Saturday, January 28, 2012

GOING GREEN...

Serenity Now!
I graduated from an Agriculture and Environmental College (Cook College, Rutgers University) during an era where folks really, really thought about the Environment...  not as a "selling" point but as a movement... a passion for making a future healthier. 

This is not about the Environment...  nah...  This is about a mindset... thinking young and innocent and building trust slowing and methodically until it is embedded once again.  You see, the realization that maybe, just maybe I wasn't the only one having a confidence crisis surfaced at our last Jumping Intensive.

Hey, just a thought, but why don't we act as if Sugar's a green bean, a youngster, a baby...  a horse trying her heart out but just doesn't know...  Treat her as if she hasn't been the recipient of thousands of dollars of professional training. Forget that she is a solid Training Level horse and act as if she's never seen a Prelim course. 

Sug with Trainer
prepping for Prelim
How kind and nice it is to think and act Green.  So exciting to see your little girl try even though she's scared.  It's such a nice energy... far kinder and more positive than - MARE-ISH, spooky, naughty and all those salty phrases that are bandied about.  (Oh, she is that...  but in this mindset, we want uplifting.)

So neck strap/sissy bar firmly in place, the rehabilitation begins another phase.  Oh, did I mention that there is "No I in Team!"  My "up/down" jumping lessons are strengthening the same trust muscles weakened along the way.  The hardest battle, so far... is fighting with a fragile ego and resisting the urge to should've-ing all over myself. (I should've jumped more...  should've jumped bigger, should've been anxiety-free, should've wanted more.)

Ahhh, the underutilized neck strap...  when my trainer first suggested it, she apologized.  She did not want me to think it insulting.  If Sug spooked, I could let go of her face (don't pull) and really steer with my legs, letting her work it out.  And if she jumped huge or awkward, the neck strap helps to kick on...  no pull on her mouth.  I love the neck strap... but often forget to grab one and go.
Going to get there!
Photo used with permission
www.flatlandsfoto.com

Today was a most awesome lesson with the New Barn Girl's trainer - the Long Lining Goddess.  She had us bending, turning and jumping...  on a longish rein using our bodies to turn.  It was twisty, and turny.  And I laughed, smiled and, even learned alot.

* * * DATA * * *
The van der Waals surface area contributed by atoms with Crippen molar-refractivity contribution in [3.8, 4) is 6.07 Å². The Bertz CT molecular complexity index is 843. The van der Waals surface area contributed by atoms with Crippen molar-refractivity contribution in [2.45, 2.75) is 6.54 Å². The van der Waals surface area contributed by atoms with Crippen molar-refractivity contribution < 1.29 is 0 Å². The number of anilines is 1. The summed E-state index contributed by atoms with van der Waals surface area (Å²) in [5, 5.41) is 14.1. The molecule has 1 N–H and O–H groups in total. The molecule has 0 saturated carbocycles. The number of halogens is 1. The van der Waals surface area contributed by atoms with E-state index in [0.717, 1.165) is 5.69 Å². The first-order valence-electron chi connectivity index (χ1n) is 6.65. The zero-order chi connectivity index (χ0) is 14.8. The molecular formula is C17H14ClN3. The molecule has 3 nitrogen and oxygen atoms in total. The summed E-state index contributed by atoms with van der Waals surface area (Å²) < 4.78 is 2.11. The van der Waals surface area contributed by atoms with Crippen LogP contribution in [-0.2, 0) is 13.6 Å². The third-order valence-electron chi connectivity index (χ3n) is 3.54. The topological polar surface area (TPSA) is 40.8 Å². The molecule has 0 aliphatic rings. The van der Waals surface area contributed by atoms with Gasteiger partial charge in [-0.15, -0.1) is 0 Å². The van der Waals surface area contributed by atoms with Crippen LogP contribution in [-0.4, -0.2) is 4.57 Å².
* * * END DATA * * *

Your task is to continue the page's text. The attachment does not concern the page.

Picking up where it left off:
And, when the lesson ended...  I was hungry for more... more height, more jumps and more fun... 

Going Green - fun for the whole Team!

Monday, January 23, 2012

AND SO THE MIGRATION CONTINUES

Dear Snowbirds,

As I sit here bundled in my fleece riding britches, Underarmor t-shirt, wool socks, fleece vest, I see your Facebook pictures and videos of Cross Country schooling in the Florida sun.  You left us after Christmas and tease us with pictures of green grass, t-shirts and galloping outside.  I sigh heavily, one day that may be me... yes, one day that may be me.
Snow in October
Sigh... gonna be a long one

This next migration is even more painful.  You see, the Florida Snowbirds have a professional feel.  They are the Trainer's-trainers,  the serious working students and those moving up... not to Training but to Intermediate and Advanced.  I live vicariously through your thrills.  Envy?  Maybe just an itsy, bitsy tiny bit of envy.  You see, I will never be you but I love what you are doing.

It is the migration to Aiken that steals my serenity...  just a bit!  You see, the flock that flies to Aiken are folks like me...  Amateurs, the thirty-, forty-, fifty- somethings.  You're eager to go to be outside, to laugh with your Eventing Buddies and some of you may not even compete...  you just want to have fun at the hundreds of places to run, jump and play.

And, you're not only tech-savvy...  you are active posters. You'll have brushes with celebrities and may even take lessons with our greats.   Your pictures and stories are told instantly on the Internet, through Facebook, COTH and Blogs.  I've never been to Aiken but by the time I get there I will know where to go for the best breakfast, best XC schooling, best event, coolest restaurants... 'cause you tell me every day you're there. 

My Trainers left this week and I am alone...  dreaming of you all in Aiken, Ocala and Wellington.  One day that will be me!

So, winter work continues...  finding the grrrrr, making jumping fun again and really fine tuning our transitions.  We will gallop in the snow and laugh with our home girl peeps.  XC skiing will replace XC schooling...  and sometimes, I'll look South and think about you...

One day that will be me...

video

Monday, January 16, 2012

DREAM A LITTLE DREAM

You know you need to drop everything and write when there is this image that does not stop intruding...  It wants and needs to be heard.  All that I planned to do and all those things I keep trying to get at can wait just a lil' bit so I can clear the thought that just keeps intruding...

Peter Gray spoke at the USEA Area 1 Annual Meeting.  He was soft-spoken, humble with a surprising and wonderful dry wit.  I was captivated.  My fellow Area 1 Eventer and blogger, Katie Murphy wrote a fabulous summary of his key points about riding Cross Country effectively and safely.  I would encourage you to read it too.